Well it’s happened again. And there was me yesterday thinking that we’d reached the absolute nadir with the Scotsman blaming Nicola Sturgeon for, you know, doing her job. New depths have been plunged in the British media’s desperate attempt to find some reason why Scotland shouldn’t be independent. The Mariana Trench in the Pacific Ocean has traditionally been cited as the deepest point on Earth, but it at least has a bottom to it. Someone ought to write to the Guinness Book of Records to let them know that the deepest point on Earth is actually the space inhabited by the anti-independence media in Scotland and their deep level sub-barrel bottom scraping attempts to find some reasons why we shouldn’t vote yes.
Today it’s Kenny Farquharson’s turn in the Times. The coronavirus, he tells us, makes Scottish independence far more difficult and less likely because it demonstrates that it’s essential for Scotland to cooperate with Westminster. This is no time for Scotland to self-isolate, warns the headline. Now I will confess, I am not entirely sure what Kenny’s reasoning is here, because the article is behind Rupert Murdoch’s paywall and fades out at approximately the same paragraph at which the reader loses the will to live.
However I would hazard a guess that one of the flaws in Kenny’s logic is that the coronavirus doesn’t merely mean that it’s essential for Scotland to cooperate with Westminster, it also means that it’s essential for Scotland to cooperate with Dublin, Paris, Brussels, Rome, Beijing, Hanoi, and Ouagadougou – amongst others. The other flaw is that currently as a part of the UK, it’s Westminister which is self-isolating Scotland from international cooperation such as the EU’s early warning system for epidemics.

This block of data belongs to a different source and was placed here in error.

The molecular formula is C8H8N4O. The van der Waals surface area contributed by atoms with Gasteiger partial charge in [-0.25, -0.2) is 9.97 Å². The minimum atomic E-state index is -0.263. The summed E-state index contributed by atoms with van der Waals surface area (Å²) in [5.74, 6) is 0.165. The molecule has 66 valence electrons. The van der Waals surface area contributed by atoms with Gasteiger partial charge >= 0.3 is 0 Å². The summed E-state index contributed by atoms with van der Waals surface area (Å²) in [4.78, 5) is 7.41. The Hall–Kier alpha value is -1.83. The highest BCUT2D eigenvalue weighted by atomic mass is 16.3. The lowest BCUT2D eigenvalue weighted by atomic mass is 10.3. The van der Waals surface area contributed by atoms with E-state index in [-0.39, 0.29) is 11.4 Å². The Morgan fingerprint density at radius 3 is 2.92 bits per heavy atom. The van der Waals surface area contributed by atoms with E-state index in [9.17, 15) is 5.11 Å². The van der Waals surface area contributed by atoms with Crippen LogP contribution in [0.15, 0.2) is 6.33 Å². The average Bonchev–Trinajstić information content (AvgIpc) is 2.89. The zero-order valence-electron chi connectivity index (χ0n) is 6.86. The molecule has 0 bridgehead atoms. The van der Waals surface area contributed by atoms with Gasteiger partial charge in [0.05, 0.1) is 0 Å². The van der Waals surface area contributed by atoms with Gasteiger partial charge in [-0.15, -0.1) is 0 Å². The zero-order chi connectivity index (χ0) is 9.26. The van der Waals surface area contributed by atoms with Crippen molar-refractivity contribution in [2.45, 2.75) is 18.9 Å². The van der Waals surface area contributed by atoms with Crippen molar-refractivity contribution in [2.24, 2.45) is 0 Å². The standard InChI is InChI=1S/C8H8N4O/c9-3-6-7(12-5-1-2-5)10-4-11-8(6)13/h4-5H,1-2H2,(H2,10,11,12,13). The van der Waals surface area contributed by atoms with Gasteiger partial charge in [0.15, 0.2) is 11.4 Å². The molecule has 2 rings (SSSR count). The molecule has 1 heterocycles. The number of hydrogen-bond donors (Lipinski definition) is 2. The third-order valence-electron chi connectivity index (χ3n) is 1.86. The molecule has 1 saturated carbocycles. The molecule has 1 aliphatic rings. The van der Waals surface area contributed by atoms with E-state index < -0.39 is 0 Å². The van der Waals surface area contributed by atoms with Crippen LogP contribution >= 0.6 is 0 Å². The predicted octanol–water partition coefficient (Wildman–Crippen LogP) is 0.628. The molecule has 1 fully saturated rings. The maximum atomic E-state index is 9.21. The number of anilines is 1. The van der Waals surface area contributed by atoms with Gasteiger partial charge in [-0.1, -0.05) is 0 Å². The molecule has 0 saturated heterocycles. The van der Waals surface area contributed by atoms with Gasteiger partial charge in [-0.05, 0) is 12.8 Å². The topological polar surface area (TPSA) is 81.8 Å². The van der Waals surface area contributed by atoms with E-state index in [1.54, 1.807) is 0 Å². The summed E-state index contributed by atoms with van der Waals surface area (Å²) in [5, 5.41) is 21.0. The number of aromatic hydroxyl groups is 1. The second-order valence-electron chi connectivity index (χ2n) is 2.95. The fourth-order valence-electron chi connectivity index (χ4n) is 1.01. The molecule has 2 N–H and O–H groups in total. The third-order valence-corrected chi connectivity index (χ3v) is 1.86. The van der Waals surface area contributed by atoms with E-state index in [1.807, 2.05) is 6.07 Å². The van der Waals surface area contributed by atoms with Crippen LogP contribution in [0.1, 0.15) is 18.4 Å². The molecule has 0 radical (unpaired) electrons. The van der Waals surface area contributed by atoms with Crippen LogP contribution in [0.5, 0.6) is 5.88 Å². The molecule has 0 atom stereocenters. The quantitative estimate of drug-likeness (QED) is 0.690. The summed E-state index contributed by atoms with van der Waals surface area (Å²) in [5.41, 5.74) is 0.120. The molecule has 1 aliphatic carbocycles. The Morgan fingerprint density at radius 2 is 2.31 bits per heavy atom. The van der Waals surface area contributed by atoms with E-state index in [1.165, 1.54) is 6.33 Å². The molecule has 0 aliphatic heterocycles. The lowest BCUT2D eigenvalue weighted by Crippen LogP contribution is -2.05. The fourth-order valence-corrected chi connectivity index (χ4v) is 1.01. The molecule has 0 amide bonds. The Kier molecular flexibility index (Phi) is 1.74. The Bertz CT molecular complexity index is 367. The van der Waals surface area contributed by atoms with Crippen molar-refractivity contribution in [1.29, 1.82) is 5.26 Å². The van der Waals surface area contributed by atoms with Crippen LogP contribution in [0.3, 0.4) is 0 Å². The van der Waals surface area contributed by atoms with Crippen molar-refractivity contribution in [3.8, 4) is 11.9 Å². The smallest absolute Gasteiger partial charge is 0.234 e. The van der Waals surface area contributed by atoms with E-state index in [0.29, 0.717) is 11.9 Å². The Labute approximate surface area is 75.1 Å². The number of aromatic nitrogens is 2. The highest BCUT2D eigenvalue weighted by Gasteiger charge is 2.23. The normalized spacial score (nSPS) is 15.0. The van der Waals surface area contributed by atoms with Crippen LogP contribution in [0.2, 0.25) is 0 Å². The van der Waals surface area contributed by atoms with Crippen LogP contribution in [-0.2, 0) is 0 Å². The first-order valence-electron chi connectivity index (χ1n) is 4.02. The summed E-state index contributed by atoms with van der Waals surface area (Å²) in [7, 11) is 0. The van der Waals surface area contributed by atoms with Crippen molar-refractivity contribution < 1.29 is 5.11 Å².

The Early Warning and Response System is a European wide system allowing health authorities to cooperate across international frontiers in order to get ahead of looming health crises. ERWS is an online system which was launched in 1988. It allows the European Commission, governments, and health agencies to share information about potential threats to health. This is vital because a virus or a microbe is no respecter of international borders. EWRS helped health authorities to tackle the SARS and bird flu epidemics. Health officials have warned Downing Street that leaving the EWRS potentially puts public health at risk, yet Number 10 decided to leave it anyway because Brexit and Taking Back Control. Scotland’s health agencies also have had to leave, because of a decision made by Westminster, a decision which Scotland was neither consulted about nor allowed to have an opinion on.
It was also reported on Wednesday that Brexit means that the UK is no longer cooperating with the EU on medical procurement or drug approval. It’s likely to take a year or more before a vaccine is ready, by which time the UK will have left the transitional period and will most likely be outside the authority of the EU’s medicines regulation authority, the European Medicines Agency. The medicines agency represents a pool of over 500 million people, making it a far more attractive market to a drug company than the UK. The EMA has a special fast track for approving a vaccine more rapidly during a pandemic, and so could give approval to a new vaccine against the coronavirus within 70 days of the vaccine being developed instead of the usual 210.